My Big Fat Greek Wedding

Synopsis: Toula Portokalos is 30, Greek, and works in her family's restaurant, Dancing Zorba's, in Chicago. All her father Gus wants is for her to get married to a nice Greek boy. But Toula is looking for more in life. Her mother convinces Gus to let her take some computer classes at college (making him think it's his idea). With those classes under her belt, she then takes over her aunt's travel agency (again making her father think it's his idea). She meets Ian Miller, a high school English teacher, WASP, and dreamboat she had made a fool of herself over at the restaurant; they date secretly for a while before her family finds out. Her father is livid over her dating a non-Greek. He has to learn to accept Ian; Ian has to learn to accept Toula's huge family, and Toula has to learn to accept herself.
Genre: Comedy, Drama, Romance
Director(s): Joel Zwick
Production: IFC Films
  Nominated for 1 Oscar. Another 20 wins & 28 nominations.
Rotten Tomatoes:
95 min

You better get married soon.

You're starting to look old.

My dad has been saying that to me

since I was 15...

because nice Greek girls are supposed

to do three things in life.

Marry Greek boys, make Greek babies,

and feed everyone...

until the day we die.

When I was growing up,

I knew I was different.

The other girls were blond and delicate.

And I was a swarthy 6-year-old

with sideburns.

I so badly wanted to be

like the popular girls...

all sitting together, talking...

eating their Wonder Bread sandwiches.

What's that?

It's moussaka.

Moose ka-ka?

And while the pretty girls

got to go to Brownies...

I had to go to Greek school.

At Greek school,

I learned valuable lessons like.

"If Nick has one goat and Maria has nine,

how soon will they marry?"

My mom was always cooking foods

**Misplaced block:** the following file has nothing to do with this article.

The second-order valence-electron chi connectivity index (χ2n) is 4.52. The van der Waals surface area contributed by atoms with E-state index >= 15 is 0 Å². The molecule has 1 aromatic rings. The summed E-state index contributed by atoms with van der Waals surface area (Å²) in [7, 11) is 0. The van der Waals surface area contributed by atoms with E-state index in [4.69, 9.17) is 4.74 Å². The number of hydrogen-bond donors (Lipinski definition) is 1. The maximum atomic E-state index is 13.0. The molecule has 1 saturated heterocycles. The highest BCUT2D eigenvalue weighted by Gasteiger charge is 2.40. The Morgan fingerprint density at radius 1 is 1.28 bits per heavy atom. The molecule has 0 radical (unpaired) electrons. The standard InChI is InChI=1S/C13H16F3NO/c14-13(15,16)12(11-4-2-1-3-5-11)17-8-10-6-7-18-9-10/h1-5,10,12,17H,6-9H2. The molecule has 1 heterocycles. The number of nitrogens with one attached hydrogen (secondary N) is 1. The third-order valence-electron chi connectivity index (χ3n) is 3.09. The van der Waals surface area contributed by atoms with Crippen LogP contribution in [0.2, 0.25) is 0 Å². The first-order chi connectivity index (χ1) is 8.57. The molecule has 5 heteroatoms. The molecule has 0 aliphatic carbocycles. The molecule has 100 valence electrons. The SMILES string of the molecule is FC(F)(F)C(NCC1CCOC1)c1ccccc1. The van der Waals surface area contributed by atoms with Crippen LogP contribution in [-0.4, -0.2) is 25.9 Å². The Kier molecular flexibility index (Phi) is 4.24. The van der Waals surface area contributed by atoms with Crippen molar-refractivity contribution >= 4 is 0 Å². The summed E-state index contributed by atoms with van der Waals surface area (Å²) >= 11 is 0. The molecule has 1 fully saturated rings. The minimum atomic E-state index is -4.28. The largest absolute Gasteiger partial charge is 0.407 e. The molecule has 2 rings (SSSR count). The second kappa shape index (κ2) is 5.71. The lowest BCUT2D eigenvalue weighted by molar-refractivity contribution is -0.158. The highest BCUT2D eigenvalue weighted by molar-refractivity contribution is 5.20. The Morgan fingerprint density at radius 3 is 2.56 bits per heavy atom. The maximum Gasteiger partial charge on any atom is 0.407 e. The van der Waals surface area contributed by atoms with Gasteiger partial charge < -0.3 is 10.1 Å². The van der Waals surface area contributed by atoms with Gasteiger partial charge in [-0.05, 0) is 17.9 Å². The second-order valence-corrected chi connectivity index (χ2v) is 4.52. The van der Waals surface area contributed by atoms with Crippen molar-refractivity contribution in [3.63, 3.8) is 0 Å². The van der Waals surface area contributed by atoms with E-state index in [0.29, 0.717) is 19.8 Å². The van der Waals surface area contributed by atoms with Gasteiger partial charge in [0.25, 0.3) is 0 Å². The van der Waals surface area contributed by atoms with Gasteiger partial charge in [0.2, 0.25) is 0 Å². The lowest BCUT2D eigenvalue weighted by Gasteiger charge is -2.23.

filled with warmth and wisdom...

and never forgetting that side dish

of steaming-hot guilt.

Niko, don't play with the food.

When I was your age, we didn't have food.



Why do I have to go to Greek school?

When you get married, don't you want to be

able to write your mother-in-law a letter?

Niko, come on, eat!

We lived in a normal, middle-class Chicago

neighborhood of tasteful, modest homes.

Our house, however,

was modeled after the Parthenon...

complete with Corinthian columns,

and guarded by statues of the gods.

In case the neighbors had

any doubts about our heritage...

they could just check out

our subtle tribute to the Greek flag.

My dad believed in only two things...

that Greeks should educate non-Greeks

about being Greek...

and that any ailment, from psoriasis

to poison ivy, could be cured with Windex.

Six years later, I was 12.

Athena, my older, perfect sister, was 15.

And my brother, Nick, was 11.

Every morning, my dad would lecture us

on the "history of our people...

"the great civilization, the Greeks. "

Now, name three things the Greeks did first.

Astronomy, philosophy, and democracy.

Bravo! Very good.

Now, give me a word...

any word...

and I show you, how the root of that word...

is Greek.

Sweet Lord, again.

How about "arachnophobia"?

"Arachna," that comes from

the Greek word for spider...

and "phobia" is a phobia, it means "fear."

So, "fear of spiders." There you go.

Okay, Mr. Portokalos,

how about the word "kimono"?


-Good one.